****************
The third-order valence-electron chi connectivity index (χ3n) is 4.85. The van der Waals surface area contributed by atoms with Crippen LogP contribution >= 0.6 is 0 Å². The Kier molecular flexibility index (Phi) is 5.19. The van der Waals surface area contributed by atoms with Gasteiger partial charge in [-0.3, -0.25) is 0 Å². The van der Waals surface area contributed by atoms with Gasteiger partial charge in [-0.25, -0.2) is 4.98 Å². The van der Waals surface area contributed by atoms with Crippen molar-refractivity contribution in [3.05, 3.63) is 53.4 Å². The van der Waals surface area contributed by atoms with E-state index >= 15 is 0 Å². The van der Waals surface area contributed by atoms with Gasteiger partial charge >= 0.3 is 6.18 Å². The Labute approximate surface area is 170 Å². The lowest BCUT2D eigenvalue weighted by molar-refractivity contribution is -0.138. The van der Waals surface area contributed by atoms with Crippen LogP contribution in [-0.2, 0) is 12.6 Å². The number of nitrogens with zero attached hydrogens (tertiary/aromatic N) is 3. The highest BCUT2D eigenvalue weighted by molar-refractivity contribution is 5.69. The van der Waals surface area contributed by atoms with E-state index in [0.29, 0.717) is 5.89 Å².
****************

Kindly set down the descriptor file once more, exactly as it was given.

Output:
The third-order valence-electron chi connectivity index (χ3n) is 4.85. The van der Waals surface area contributed by atoms with Crippen LogP contribution >= 0.6 is 0 Å². The Kier molecular flexibility index (Phi) is 5.19. The van der Waals surface area contributed by atoms with Gasteiger partial charge in [-0.3, -0.25) is 0 Å². The van der Waals surface area contributed by atoms with Gasteiger partial charge in [-0.25, -0.2) is 4.98 Å². The van der Waals surface area contributed by atoms with Crippen molar-refractivity contribution in [3.05, 3.63) is 53.4 Å². The van der Waals surface area contributed by atoms with E-state index >= 15 is 0 Å². The van der Waals surface area contributed by atoms with Gasteiger partial charge >= 0.3 is 6.18 Å². The Labute approximate surface area is 170 Å². The lowest BCUT2D eigenvalue weighted by molar-refractivity contribution is -0.138. The van der Waals surface area contributed by atoms with Crippen LogP contribution in [-0.2, 0) is 12.6 Å². The number of nitrogens with zero attached hydrogens (tertiary/aromatic N) is 3. The highest BCUT2D eigenvalue weighted by molar-refractivity contribution is 5.69. The van der Waals surface area contributed by atoms with E-state index in [0.29, 0.717) is 5.89 Å².